Saturday, January 25, 2014

Here are some notes taken from a talk given by Peter Coy, Economics Editor for Bloomberg Businessweek, at the Marshall Society Economics Conference in Cambridge in January 2015

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Has austerity worked in Europe?

Friday, January 24, 2014

Inside Story from Al Jazeerah considers whether the worst is now over for some of the cluster of Euro Area countries who have received huge bail-outs  accompanied by fiscal austerity measures. The Spanish economy seems to be moving tentatively towards a stronger rebound despite persistently high mass unemployment.

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30 Most Innovative Countries in the World

Successful innovation is a driving dynamic of competitive businesses and countries. Bloomberg Rankings recently examined 215 countries and sovereign regions to determine their innovation quotient. They have narrowed this down to thirty countries and the results are available through this Bloomberg slideshow. Which nation comes first?

Click here to find out

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Unit 4 Macro: Latvia Joins the Euro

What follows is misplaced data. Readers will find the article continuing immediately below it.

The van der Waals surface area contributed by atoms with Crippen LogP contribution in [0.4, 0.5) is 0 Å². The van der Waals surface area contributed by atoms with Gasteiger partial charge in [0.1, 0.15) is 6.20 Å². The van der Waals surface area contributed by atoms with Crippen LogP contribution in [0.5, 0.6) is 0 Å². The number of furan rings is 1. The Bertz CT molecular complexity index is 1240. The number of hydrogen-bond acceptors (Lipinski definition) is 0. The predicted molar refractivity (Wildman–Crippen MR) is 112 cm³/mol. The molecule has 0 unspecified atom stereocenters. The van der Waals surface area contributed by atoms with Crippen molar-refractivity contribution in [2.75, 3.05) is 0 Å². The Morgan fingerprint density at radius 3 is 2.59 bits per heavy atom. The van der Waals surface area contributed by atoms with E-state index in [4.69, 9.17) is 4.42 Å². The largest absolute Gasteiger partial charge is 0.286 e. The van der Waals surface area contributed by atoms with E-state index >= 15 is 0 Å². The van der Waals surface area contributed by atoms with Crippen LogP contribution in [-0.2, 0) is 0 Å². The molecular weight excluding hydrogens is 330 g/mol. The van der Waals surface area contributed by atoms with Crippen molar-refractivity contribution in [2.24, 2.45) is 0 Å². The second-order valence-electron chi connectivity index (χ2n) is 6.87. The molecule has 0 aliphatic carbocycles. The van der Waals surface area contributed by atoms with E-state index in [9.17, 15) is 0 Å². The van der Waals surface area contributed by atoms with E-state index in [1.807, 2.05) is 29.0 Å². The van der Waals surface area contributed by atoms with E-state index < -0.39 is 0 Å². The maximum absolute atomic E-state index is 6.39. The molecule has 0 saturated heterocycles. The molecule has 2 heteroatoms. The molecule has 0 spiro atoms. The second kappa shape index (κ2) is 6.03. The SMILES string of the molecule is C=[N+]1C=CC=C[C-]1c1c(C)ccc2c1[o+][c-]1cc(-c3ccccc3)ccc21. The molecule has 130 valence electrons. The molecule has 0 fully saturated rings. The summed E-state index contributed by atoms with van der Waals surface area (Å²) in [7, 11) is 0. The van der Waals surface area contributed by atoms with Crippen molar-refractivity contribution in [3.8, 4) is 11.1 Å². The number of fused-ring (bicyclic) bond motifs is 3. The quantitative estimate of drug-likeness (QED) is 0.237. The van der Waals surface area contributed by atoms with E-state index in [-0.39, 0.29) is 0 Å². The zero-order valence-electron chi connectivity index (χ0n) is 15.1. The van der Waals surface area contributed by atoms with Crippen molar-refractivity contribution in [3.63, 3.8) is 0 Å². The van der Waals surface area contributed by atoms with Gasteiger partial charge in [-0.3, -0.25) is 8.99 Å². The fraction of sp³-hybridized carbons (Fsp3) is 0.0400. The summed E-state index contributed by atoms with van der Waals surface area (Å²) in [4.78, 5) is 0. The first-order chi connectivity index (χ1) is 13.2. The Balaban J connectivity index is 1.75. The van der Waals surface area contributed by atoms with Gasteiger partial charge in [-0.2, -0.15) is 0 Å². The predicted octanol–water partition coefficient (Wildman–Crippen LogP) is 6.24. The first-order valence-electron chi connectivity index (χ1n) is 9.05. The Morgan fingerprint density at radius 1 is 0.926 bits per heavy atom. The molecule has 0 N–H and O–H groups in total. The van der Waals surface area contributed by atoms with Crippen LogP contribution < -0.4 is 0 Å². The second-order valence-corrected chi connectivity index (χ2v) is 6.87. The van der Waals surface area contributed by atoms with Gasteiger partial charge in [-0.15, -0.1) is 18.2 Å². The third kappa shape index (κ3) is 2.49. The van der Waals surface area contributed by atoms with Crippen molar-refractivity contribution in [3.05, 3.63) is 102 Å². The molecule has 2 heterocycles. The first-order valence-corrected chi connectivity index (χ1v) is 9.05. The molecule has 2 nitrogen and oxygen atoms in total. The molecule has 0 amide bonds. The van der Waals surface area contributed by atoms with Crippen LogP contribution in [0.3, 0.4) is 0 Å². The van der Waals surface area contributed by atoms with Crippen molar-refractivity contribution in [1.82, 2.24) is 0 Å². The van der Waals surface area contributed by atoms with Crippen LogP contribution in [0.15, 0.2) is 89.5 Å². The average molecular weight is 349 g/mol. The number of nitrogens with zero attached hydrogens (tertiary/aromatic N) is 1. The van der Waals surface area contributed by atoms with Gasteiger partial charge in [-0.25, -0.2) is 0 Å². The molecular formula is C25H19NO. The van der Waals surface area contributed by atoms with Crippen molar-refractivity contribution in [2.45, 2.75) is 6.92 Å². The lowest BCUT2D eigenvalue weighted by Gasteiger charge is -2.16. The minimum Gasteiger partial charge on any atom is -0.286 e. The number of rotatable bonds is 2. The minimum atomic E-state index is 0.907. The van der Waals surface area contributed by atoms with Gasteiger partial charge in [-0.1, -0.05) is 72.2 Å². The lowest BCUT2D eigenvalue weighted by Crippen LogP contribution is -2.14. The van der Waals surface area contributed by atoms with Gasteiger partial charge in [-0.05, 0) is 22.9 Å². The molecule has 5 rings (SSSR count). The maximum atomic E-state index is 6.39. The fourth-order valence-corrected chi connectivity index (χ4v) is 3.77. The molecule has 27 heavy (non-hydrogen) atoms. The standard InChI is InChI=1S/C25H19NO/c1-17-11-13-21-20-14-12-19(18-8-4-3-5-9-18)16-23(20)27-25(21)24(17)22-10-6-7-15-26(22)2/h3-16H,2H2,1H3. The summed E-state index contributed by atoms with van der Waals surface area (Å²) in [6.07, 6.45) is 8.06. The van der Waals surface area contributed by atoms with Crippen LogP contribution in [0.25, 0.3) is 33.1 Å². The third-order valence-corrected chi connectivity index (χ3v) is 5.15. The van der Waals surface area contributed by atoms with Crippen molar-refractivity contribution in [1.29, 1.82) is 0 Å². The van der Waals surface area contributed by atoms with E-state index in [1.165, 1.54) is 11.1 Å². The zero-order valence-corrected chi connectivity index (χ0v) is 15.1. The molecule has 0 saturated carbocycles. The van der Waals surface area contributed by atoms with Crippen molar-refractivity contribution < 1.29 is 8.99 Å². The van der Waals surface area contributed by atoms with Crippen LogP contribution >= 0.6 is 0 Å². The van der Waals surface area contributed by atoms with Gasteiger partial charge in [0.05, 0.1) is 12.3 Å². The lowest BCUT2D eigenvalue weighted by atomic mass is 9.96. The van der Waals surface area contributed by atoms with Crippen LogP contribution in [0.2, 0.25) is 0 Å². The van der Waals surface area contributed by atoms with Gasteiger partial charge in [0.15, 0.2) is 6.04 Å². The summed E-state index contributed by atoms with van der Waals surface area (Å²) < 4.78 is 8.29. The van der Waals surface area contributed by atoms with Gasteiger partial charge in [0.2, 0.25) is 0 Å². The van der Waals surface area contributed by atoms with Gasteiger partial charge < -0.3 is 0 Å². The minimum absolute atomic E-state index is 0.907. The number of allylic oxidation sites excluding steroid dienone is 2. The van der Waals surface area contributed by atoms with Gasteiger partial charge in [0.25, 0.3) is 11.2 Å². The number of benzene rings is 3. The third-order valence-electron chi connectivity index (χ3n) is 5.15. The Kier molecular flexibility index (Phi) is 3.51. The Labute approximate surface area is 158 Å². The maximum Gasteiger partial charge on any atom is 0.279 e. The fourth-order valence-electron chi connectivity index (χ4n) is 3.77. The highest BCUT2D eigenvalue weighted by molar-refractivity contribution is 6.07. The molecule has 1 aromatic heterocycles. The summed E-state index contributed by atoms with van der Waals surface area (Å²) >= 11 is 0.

Monday, January 20, 2014

On the 1st January 2014, Latvia became the 18th country to enter the single currency Euro area, joining Estonia who adopted the Euro four years ago. How will it affect the economy? Are the forecast benefits greater than the costs and risks? Here are some resources on the issue:

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The recovery is well grounded – except in France

Thursday, January 09, 2014

The coming year looks like it will be a good one. At the start of each of the past five years, the economic scales have been tilted down, and the challenge has been to look for factors which might have tipped them back up. This year, the balance is reversed. The onus lies with the pessimists to prove their case. Not that there are any shortages on this score. For example, King Canute of Twickenham, aka Vince Cable, has solemnly commanded that house prices must stop rising, for fear of a new bubble.

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Unit 4 Macro: Centre of Gravity in Car Manufacturing Moves East

Wednesday, January 01, 2014